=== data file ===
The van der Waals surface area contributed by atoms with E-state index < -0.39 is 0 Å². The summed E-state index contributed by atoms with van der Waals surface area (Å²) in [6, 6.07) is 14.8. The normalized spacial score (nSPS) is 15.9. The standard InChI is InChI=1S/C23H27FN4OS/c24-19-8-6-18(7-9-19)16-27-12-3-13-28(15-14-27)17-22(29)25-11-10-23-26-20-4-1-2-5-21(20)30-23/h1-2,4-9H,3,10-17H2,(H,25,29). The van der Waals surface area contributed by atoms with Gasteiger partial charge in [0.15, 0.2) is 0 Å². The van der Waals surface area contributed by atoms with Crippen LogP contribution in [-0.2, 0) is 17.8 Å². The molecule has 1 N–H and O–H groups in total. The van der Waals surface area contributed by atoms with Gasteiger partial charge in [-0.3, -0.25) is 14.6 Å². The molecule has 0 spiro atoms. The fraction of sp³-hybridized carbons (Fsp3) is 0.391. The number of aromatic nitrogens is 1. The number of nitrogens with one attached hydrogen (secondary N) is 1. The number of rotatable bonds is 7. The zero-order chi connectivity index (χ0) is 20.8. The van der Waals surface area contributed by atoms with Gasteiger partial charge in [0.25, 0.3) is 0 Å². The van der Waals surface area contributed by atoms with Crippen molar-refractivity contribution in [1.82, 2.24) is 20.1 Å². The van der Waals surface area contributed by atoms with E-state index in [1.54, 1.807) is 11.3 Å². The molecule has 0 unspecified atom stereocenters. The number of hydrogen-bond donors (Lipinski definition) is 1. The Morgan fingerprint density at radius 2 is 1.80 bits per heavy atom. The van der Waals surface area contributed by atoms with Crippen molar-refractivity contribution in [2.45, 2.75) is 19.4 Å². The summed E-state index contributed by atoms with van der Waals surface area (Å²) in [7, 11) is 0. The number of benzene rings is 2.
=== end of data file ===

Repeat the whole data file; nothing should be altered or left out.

The van der Waals surface area contributed by atoms with E-state index < -0.39 is 0 Å². The summed E-state index contributed by atoms with van der Waals surface area (Å²) in [6, 6.07) is 14.8. The normalized spacial score (nSPS) is 15.9. The standard InChI is InChI=1S/C23H27FN4OS/c24-19-8-6-18(7-9-19)16-27-12-3-13-28(15-14-27)17-22(29)25-11-10-23-26-20-4-1-2-5-21(20)30-23/h1-2,4-9H,3,10-17H2,(H,25,29). The van der Waals surface area contributed by atoms with Gasteiger partial charge in [0.15, 0.2) is 0 Å². The van der Waals surface area contributed by atoms with Crippen LogP contribution in [-0.2, 0) is 17.8 Å². The molecule has 1 N–H and O–H groups in total. The van der Waals surface area contributed by atoms with Gasteiger partial charge in [-0.3, -0.25) is 14.6 Å². The molecule has 0 spiro atoms. The fraction of sp³-hybridized carbons (Fsp3) is 0.391. The number of aromatic nitrogens is 1. The number of nitrogens with one attached hydrogen (secondary N) is 1. The number of rotatable bonds is 7. The zero-order chi connectivity index (χ0) is 20.8. The van der Waals surface area contributed by atoms with Gasteiger partial charge in [0.25, 0.3) is 0 Å². The van der Waals surface area contributed by atoms with Crippen molar-refractivity contribution in [1.82, 2.24) is 20.1 Å². The van der Waals surface area contributed by atoms with E-state index in [1.54, 1.807) is 11.3 Å². The molecule has 0 unspecified atom stereocenters. The number of hydrogen-bond donors (Lipinski definition) is 1. The Morgan fingerprint density at radius 2 is 1.80 bits per heavy atom. The van der Waals surface area contributed by atoms with Crippen molar-refractivity contribution in [2.45, 2.75) is 19.4 Å². The summed E-state index contributed by atoms with van der Waals surface area (Å²) in [7, 11) is 0. The number of benzene rings is 2.